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5 Draft Prospects Who Would Be Immediate Starters for the Kansas City Chiefs

TylorContributor IIIOctober 10, 2016

5 Draft Prospects Who Would Be Immediate Starters for the Kansas City Chiefs

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    The Kansas City Chiefs have early picks in the 2013 NFL draft, including No. 1, No. 34 and No. 63, but finding impact players will still be hard.

    There are many talented players in the draft, but few of them fill needs for the Chiefs. This is especially true at quarterback, where there appears to be no sure-thing prospect to fill the team’s most glaring need.

    Things are not completely bleak, though. There are a few prospects who could be immediate starters for the Chiefs

5. Desmond Trufant, Cornerback, Washington

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    The cornerback from the University of Washington had a good week at the Senior Bowl, and he showed good skill in coverage and a competitive streak.

    Trufant is 6'0'', 186 pounds, so his size is adequate as well. In coverage, Trufant was able to play and thrive in man and zone coverage. He is not an elite ball hawk at this point, but his ball skills are above average.

    Trufant had a third-round grade before the Senior Bowl and likely has move himself into Round 2 after his performance there. He would slot in nicely next to Brandon Flowers.

4. Sheldon Richardson, Defensive Tackle, Missouri

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    This would be a major reach, but Sheldon Richardson could end up being an impact player at the next level.

    His size—6'4'', 295 pounds—makes him perfect to play defensive end in the Chiefs scheme, although he could move around quite a bit due to his versatility. With Glenn Dorsey a free agent and Tyson Jackson a possible cap casualty, Richardson would fill a major need.

    Perhaps the best thing about Richardson is his athleticism; his initial first step and overall quickness is arguably the best in the draft. He could potentially be a Justin Smith-type player due to his pass-rush/run-stopping skill set.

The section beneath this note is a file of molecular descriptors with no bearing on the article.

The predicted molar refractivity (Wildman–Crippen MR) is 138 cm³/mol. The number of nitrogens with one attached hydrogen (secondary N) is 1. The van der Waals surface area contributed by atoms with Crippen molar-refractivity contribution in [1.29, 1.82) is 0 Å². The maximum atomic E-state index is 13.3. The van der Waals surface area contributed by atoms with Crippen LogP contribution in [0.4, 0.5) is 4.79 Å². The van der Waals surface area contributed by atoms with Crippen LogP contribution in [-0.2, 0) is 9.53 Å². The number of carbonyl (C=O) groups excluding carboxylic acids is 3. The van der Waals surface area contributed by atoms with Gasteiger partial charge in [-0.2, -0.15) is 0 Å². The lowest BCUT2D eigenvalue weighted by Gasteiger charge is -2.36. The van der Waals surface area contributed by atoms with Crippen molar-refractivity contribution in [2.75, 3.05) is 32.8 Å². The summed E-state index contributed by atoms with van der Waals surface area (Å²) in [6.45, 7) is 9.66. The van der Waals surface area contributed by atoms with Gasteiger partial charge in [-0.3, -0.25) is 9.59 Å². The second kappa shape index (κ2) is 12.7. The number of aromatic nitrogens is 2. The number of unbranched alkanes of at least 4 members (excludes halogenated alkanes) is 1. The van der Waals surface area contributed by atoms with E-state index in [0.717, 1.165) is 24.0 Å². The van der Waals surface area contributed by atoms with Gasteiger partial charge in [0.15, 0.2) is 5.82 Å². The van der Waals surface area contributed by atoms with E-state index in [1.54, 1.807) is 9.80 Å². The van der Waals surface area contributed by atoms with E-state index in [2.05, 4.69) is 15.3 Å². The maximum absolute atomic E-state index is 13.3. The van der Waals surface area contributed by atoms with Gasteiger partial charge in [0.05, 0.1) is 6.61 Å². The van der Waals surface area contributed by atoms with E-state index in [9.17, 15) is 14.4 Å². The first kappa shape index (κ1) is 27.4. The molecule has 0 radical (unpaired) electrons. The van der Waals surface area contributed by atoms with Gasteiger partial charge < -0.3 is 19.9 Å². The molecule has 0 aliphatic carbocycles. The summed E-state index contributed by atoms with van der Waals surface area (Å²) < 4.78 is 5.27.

This was most on display against Alabama, where Richardson constantly abused the Bama offensive line and harassed Alabama quarterback AJ McCarron all day.

3. Dee Milliner, Cornerback, Alabama

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    The Alabama cornerback is a dark-horse candidate for the No. 1 pick. At 6'1'', 199 pounds, he has good size to go along with his shutdown cornerback profile.

    Milliner has shown great coverage skills in his time at Bama, and he has stepped up even more so in big games. The 2013 BCS National Championship Game was no different.

    Milliner showed the ability to cover an elite tight end in Tyler Eifert (bullying him at times as he ran routes), while also shutting down the Notre Dame passing attack when it went at him.

    Milliner may be a reach at No. 1, but his size, speed and cover skills would make him an immediate starter.

2. Star Lotulelei, Defensive Tackle, Utah

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    It seems the Chiefs picked the wrong time to reach for a nose tackle when they selected Dontari Poe in the first round of last year’s draft.

    This year’s class features Star Lotulelei, a bona fide impact nose tackle prospect. Lotulelei’s massive size—6'4'', 320 pounds—and quickness combination is rare for a nose tackle.

    His strength is a big positive, but he too often misses plays by attacking one shoulder in an attempt to guess where the run play is going

    He also does not project to be much of a pass-rusher, which makes him harder to justify No. 1 overall. Still, if the Chiefs draft the standout Utah nose tackle, he will immediately start and force Poe into a utility role.

1. Luke Joeckel, Offensive Tackle, Texas A&M

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    The 6'6'', 306-pound left tackle from Texas A&M is the favorite to be the Kansas City Chiefs' No. 1 overall pick this year.

    Joeckel would likely immediately become the team’s left tackle, with Branden Albert moving to Ryan Lilja’s guard position or leaving via free agency.

    While Joeckel is a good player with elite footwork and quickness, the talk of him being a historic tackle prospect is a bit overblown. He seems susceptible to the bull rush, as was especially apparent in the LSU game against Sam Montgomery.

    The overall lack of strength is worrying, as Joeckel relies quite a bit on superior athleticism and footwork. He rarely drives his blocks, but instead prefers to seal. He could fit in a zone-blocking scheme, but he is a bit of a finesse tackle.

    He would be an immediate starter, but his ceiling has become overblown in this draft process.

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